Lakers great, Jerry West recently commented on the criticism LeBron James receives over his winning percentage in the NBA Finals. LeBron is currently 2-4 in the Finals and may be 2-5 if the Golden State Warriors get their act together and finish off LeBron and the Cleveland Cavaliers. Jerry West went 1-8 in the Finals, so he knows a thing or two about the disappointment LeBron has felt over the years.
West called the criticism LeBron gets over his losing Finals record “unjust and so unfair”. West backed up his comments by saying that all you have to do is take LeBron off the team and the results (assumed losses) will speak for themselves. Says West, “His body of work — my God, you should see the numbers across the board that he puts up there and people say, ‘Well, he didn’t do this, he didn’t do that.’ Is he playing with four other guys at any given time when he’s on the floor? Sometimes teams are just not as good of a team.”
West makes some valid points. Even legends like Magic, Kareem, Bird, and, of course, Jerry West himself didn’t win a championship every time they made it to the Finals. And they didn’t make the Finals every year, either. LeBron’s 2-4 Finals record doesn’t sound as bad when you think about the total: six Finals appearances. Not only that, but LeBron has put up some amazing numbers: in 197 Playoff games, LeBron has averaged 27.9 points, 8.8 rebounds, 6.7 assists, and 1.8 steals per game. It doesn’t take advanced analytics to see that LeBron is one of the greatest players of all time.
And that’s exactly the point.
LeBron IS one of the greatest players of all time. Acknowledging his horrible Finals record doesn’t change that. Saying that his losing record matters doesn’t change that. But it does matter. How else do we rank players except by their performances and achievements? Would Michael Jordan be considered by most to be the greatest of all time if he didn’t win six championships? Would Tim Duncan be the undisputed greatest power forward of all time of he didn’t have five championships? Where would Kareem Abdul-Jabbar rank on your all time list if he didn’t have six championships and six MVP awards? If it matters for them, it matters for LeBron.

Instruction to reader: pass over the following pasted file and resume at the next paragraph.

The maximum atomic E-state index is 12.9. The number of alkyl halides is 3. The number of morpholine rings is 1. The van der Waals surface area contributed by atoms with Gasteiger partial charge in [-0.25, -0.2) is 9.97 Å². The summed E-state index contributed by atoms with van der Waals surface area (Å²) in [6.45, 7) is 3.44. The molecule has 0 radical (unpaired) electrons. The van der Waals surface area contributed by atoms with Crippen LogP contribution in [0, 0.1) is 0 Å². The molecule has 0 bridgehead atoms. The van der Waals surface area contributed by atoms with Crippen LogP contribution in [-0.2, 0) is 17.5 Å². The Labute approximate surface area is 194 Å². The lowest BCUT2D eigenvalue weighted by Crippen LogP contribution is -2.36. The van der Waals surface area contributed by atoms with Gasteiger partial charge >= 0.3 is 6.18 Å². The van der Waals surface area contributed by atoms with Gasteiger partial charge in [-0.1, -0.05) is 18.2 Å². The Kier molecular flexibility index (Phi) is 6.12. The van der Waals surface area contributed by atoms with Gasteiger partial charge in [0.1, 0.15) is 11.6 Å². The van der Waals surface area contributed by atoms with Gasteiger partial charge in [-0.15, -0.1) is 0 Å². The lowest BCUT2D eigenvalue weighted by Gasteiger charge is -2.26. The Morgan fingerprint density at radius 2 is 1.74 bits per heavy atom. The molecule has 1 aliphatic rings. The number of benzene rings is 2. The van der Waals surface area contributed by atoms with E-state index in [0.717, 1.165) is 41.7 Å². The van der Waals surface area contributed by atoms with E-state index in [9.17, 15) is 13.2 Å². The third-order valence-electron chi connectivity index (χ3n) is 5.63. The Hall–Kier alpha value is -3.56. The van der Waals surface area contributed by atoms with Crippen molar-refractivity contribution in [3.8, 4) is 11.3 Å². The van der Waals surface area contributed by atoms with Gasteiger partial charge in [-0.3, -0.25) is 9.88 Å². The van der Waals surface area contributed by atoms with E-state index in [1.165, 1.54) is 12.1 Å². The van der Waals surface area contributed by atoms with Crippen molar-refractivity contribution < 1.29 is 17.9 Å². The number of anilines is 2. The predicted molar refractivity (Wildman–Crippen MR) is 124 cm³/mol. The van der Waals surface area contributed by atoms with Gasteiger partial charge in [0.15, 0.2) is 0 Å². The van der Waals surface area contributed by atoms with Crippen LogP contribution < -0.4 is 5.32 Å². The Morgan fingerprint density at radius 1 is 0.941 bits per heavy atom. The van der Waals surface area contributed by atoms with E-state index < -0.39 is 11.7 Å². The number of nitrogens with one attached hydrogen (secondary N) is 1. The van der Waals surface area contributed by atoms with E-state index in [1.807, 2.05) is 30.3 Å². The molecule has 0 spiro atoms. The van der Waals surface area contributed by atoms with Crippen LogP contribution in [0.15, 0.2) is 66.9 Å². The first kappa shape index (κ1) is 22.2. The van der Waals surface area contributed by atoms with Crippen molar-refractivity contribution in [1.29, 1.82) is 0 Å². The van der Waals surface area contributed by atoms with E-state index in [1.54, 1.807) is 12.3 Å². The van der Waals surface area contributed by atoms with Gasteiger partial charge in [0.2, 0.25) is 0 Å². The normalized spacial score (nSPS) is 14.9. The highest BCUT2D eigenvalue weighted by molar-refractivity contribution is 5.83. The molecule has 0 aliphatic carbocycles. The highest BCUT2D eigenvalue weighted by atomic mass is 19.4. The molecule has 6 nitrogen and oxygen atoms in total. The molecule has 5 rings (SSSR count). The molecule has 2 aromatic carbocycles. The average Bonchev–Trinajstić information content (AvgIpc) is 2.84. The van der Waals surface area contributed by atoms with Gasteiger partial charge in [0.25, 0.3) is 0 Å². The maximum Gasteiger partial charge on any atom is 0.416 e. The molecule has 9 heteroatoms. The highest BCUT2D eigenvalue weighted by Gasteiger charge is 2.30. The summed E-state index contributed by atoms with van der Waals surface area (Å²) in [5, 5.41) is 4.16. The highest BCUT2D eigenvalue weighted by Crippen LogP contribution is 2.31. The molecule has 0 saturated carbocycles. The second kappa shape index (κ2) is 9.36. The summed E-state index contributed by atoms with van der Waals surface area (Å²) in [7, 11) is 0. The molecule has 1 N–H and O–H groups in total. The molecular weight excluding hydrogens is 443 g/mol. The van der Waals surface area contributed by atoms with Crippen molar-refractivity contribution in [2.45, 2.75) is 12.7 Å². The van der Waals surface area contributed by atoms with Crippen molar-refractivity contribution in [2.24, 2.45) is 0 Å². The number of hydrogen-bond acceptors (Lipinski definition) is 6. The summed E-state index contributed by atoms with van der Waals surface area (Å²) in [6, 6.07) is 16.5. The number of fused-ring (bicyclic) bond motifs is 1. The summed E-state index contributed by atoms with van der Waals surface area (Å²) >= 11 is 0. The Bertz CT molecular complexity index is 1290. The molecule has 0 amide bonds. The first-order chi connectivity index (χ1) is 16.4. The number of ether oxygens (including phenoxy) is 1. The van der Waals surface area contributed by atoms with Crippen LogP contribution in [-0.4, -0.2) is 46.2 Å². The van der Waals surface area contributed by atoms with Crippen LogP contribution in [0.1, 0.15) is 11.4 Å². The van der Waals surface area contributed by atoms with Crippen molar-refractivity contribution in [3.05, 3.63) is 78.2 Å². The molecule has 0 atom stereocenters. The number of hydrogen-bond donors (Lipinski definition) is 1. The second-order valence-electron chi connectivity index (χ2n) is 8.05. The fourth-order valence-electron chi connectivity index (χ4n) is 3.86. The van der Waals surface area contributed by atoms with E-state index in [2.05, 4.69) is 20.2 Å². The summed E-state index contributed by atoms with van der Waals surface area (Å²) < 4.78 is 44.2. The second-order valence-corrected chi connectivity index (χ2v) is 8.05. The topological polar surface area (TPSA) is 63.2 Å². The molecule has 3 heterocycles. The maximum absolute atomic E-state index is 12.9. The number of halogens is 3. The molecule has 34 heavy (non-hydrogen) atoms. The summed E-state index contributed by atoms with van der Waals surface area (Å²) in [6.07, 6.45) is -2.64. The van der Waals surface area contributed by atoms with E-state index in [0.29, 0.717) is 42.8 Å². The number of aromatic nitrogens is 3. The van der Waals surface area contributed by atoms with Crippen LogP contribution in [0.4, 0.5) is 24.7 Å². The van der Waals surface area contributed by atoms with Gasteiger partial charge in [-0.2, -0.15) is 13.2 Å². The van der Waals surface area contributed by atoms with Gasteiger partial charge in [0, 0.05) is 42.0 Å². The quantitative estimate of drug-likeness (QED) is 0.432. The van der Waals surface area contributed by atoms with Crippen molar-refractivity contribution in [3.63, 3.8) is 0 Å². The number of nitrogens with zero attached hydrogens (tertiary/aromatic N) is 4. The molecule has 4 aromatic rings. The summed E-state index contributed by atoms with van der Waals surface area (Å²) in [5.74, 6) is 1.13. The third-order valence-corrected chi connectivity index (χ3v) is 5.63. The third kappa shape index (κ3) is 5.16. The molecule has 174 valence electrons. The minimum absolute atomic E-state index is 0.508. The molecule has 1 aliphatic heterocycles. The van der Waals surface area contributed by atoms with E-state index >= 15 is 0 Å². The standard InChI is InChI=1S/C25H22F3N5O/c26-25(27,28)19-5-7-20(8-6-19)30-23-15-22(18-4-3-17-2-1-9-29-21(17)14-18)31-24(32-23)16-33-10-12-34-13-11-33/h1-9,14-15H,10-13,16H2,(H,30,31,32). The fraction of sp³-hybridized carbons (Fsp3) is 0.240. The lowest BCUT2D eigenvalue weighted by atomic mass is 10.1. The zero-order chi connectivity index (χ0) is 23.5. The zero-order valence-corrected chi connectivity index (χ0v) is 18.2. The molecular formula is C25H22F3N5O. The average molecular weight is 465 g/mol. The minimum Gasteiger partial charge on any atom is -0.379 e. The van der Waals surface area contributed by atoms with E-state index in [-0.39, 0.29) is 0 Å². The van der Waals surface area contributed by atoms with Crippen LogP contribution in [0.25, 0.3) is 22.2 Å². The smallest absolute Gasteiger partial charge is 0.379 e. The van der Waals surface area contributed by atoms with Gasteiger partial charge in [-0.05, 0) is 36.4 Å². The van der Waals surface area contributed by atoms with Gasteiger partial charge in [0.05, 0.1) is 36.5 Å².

LeBron should not be immune to criticism. It’s ok to acknowledge his shortcomings and still recognize his greatness as a player. However, how much his greatness is recognized should be tempered by his shortcomings. That’s just how it works. I consider Jerry West to be one of the greatest players of all time. However, one of the reasons I wouldn’t put him in my top ten list is because he went 1-8 in the Finals. LeBron will finish his career as one of the greatest players of all time, but if he also finishes with a 2-5 Finals record, it will be a tough sell to put him anywhere near the top of the list.
To say that his Finals record shouldn’t matter is to say that Championships themselves don’t matter. Why do players fight so hard win? Why do they agonize over losses when they fall short? Why do they work their butt off in the summer to prepare for the next season? Why do they play?
Because it matters. Winning matters. Losing matters. Rings matter. If it didn’t matter, they wouldn’t play. LeBron’s losing Finals record matters. And that’s ok. It doesn’t make him a terrible player. It just makes him not the greatest of all time.